What would the signs be that indicate a loose nut, before it starts a wheel wobble ? Is there any side to side play that can be checked by hand?

By the time there would be any such indication the damage will have already been done--use a known accurate torque wrench to verify it's properly tightened and be done with it...

Properly torquing the rear axle nut requires that a good back up be employed to prevent the wheel turning while torque is being applied. Using a dowel thru the wheel spokes is the proper way to reach the desired torque, A straight shovel handle works OK, Be sure that you do not damage your valve stem.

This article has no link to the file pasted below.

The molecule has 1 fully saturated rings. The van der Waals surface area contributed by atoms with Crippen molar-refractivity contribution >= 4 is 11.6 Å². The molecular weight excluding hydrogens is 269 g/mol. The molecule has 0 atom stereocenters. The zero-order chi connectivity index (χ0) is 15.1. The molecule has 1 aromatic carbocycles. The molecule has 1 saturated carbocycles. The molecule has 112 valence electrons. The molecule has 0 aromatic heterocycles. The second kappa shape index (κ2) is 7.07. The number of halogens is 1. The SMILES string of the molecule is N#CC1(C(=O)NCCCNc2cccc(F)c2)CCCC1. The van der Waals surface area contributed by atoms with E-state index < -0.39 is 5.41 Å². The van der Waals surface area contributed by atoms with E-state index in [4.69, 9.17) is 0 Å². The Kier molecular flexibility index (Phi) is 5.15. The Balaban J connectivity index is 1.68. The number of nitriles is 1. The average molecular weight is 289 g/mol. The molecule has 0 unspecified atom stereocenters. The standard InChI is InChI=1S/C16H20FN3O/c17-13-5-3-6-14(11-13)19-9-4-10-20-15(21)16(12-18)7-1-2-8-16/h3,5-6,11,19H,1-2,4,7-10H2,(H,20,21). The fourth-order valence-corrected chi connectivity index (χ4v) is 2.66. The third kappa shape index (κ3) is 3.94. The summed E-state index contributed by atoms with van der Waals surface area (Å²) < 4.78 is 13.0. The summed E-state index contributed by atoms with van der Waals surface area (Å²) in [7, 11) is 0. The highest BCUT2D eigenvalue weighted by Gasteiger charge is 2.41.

Applying thread locker to a properly lubricated shaft does nothing, Thread locker depends on a clean dry surface to work, Also heat causes thread locker to release its glueing effect.

Lubricate the shaft and nut friction surface with a good grease and tighten to the desired torque.

Happy motoring Lloyd 193.
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The Bern
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PostSubject: Re: Rear Axle Nut becoming Loose   Sun Oct 01, 2017 2:45 pm

lloyd193 wrote:


A properly torqued and lubricated rear axle nut will not come loose, A loosely torqued Axle nut, Not providing the desired clamp load will over time work loose and in some cases damage the rear wheel to the point of it having to be stippled or replaced. I suggest you check the torque on your Axle nut for at least 102 foot pounds, I prefer torquing to 110 foot pounds.

Hmmmm, as hard as I try I cannot find any mention of lubricating the axle nut &/or thread in the official Honda WSM, oiling will result in over-torquing on it's own, then you like to add a further 10% ??